Getting chatty with AI
Corporations both big and small are transforming — and it’s all thanks to breakthroughs in technology. One of the most talked about advancements is the development of Artificial Intelligence (AI) and its use in chatbots.
Microsoft’s bold experiment in March 2016 with Tay, their AI-powered Twitterati, set netizens abuzz with excitement. The bot was programmed to respond by gathering insights from existing conversations, but what happened next was unprecedented. The bot picked up on racial and sexist slurs and responded in an equally outrageous manner. While netizens booed Tay into deactivation, at Facebook’s Artificial Intelligence Research Laboratory, things took yet another uncomfortable turn. Bots programmed to process natural language from human inputs began to speak their own language amongst themselves.
Thankfully for us, there has also been exceptional work that has been done for and with chatbots. UNICEF’s bot, U-Report, helps citizens of developing countries report social issues that require urgent attention, while also offering recommendations to policymakers. In addition, the world of ecommerce has been revolutionized with the introduction of smart speakers — that function like ‘house minions’ — such as Google’s Home and Amazon’s Echo.
All this excitement and experimentation is reminiscent of 2009’s commotion around mobile phone applications. As for AI, the proof of its popularity among technophiles and early adopters alike lies in the statistics below:
- 85 percent of global executives have already jumped onto the AI bandwagon
- 80 percent of businesses are likely to adopt AI-powered chatbots by 2020
- Revenues from AI software programs are expected to soar to $39 billion by 2025 from a modest $644 million in 2016
The future is here and chatbots are about to change the world as we know it.
Marketing made easy with AI
Marketers and customer care divisions have already adjusted well to changes brought in by AI. Let’s take, for instance, the fashion brand H&M and the cosmetics brand Sephora. They have both successfully gravitated towards a ‘Bot Shop’ — a shopping app that lets consumers interact with a bot. It initiates conversations while recording consumer preferences and purchasing habits. This enables the bot to make suggestions, just like you would expect a sales representative to do. And this is only one of many instances. Overall, 47% of consumers were reportedly comfortable buying items from a bot!
Chatbots that help governance
Chatbots have opened up the possibility of better governance. Based on the function a government body wants to execute, chatbots can field queries and provide apt (and prompt!) responses. With a people-first approach, citizens will now be able to access public data and even pay tax bills online. Governing agencies will be able to provide 24/7 assistance and reduce human effort. In fact, a municipal corporation in the state of Gujarat has proved to be an early adopter by launching its chatbot — Floatbot. Other states now can’t be far behind.
Upgrading apps with chatbots
84% of smartphone users use only five apps out of the total apps installed on their phones. This indicates that users prefer performing several functions through a single app. Given the current scenario, chatbots have the advantage of not needing a standalone app — they can be incorporated into an already existing one. Prime examples of this are Facebook and Slack, which have upgraded themselves by adding bot interfaces. Going one step further, WeChat in China not only offers messaging and video calling but also enables users to book cabs, order food, or share documents.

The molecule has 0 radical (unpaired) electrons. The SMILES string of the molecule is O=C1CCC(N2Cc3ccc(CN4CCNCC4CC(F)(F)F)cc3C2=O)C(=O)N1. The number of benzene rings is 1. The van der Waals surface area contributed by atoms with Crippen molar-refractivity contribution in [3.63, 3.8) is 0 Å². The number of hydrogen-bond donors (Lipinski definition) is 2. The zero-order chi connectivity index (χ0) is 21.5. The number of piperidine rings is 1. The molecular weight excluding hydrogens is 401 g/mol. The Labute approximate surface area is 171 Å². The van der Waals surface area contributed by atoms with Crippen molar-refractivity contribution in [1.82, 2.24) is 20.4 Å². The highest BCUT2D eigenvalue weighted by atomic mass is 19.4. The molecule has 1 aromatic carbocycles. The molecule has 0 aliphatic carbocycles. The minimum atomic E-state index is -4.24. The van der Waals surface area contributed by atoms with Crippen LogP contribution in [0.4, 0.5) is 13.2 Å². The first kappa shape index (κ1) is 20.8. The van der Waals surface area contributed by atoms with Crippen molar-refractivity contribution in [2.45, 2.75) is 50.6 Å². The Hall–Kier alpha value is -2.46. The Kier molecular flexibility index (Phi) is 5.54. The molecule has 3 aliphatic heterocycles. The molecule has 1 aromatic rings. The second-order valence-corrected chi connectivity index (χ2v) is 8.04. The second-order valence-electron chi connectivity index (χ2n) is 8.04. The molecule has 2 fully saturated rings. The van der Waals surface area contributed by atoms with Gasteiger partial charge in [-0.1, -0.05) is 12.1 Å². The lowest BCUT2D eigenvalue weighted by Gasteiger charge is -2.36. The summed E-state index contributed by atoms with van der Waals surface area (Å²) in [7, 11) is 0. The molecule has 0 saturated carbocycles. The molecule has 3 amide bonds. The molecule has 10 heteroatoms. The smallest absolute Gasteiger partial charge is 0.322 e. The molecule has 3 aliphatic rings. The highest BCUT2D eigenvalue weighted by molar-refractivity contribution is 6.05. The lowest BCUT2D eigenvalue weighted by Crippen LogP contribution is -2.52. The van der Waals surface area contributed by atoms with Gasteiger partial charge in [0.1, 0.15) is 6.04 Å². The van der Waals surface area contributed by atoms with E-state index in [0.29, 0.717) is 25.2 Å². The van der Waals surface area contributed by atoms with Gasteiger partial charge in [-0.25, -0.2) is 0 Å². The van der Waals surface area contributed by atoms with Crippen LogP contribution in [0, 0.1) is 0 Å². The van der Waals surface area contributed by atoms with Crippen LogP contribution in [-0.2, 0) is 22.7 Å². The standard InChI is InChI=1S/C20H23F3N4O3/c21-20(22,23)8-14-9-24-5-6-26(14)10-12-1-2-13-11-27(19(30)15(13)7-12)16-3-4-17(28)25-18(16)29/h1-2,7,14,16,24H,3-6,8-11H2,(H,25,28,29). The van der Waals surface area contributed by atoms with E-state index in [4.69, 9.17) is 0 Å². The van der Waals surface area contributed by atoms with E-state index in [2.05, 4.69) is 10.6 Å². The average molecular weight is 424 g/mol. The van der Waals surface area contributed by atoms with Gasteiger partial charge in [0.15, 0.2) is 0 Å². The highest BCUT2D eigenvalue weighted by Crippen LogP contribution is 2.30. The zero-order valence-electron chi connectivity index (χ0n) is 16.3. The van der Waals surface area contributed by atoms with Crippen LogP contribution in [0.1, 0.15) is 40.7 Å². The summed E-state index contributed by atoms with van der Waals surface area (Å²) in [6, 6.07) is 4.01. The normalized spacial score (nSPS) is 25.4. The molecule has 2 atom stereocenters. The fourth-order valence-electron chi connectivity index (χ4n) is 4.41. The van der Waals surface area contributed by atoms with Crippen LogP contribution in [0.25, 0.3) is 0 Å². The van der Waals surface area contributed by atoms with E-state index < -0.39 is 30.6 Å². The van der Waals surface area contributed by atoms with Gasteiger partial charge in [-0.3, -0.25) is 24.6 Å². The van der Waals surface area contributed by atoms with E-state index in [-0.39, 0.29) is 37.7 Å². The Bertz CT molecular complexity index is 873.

Automating the world
By 2022, AI and chatbot-induced automation will reportedly reduce expenditure by $8 billion — by automating several internal tasks. Based on an organization’s needs, a chatbot can help avoid repetitive administrative duties. In addition, help desks can be taken over by chatbots, thereby making certain business processes far more efficient.
Personal bots that care for you
While fields like marketing, governance, and business operations are meant for a large set of users, there are bots that have limitless scope for personalization. For instance, Endurance is a bot programmed to assist people with dementia and Alzheimer’s disease. The bot learns the user’s routine and reminds them to take their medication, or even stay on top of their to-do lists. Another example is that of Insomnobot 3000, which strikes up conversations with insomniacs to keep them company till the wee hours of the morning. Chatbots can use personalization, coupled with the filtering of redundant data, to mimic the traits of a friend to induce a feeling of trust.
What makes all of these developments all the more interesting is that it’s not just businesses — consumers are very willing to adopt AI, even in their daily lives. This usage can be attributed to the conversational nature of chatbots, which has been made possible due to incredible leaps in machine learning and natural language processing. And this is only the beginning — we are yet to witness the full potential of AI. We are now at a pivotal juncture in technology, with the future looking more promising than ever before.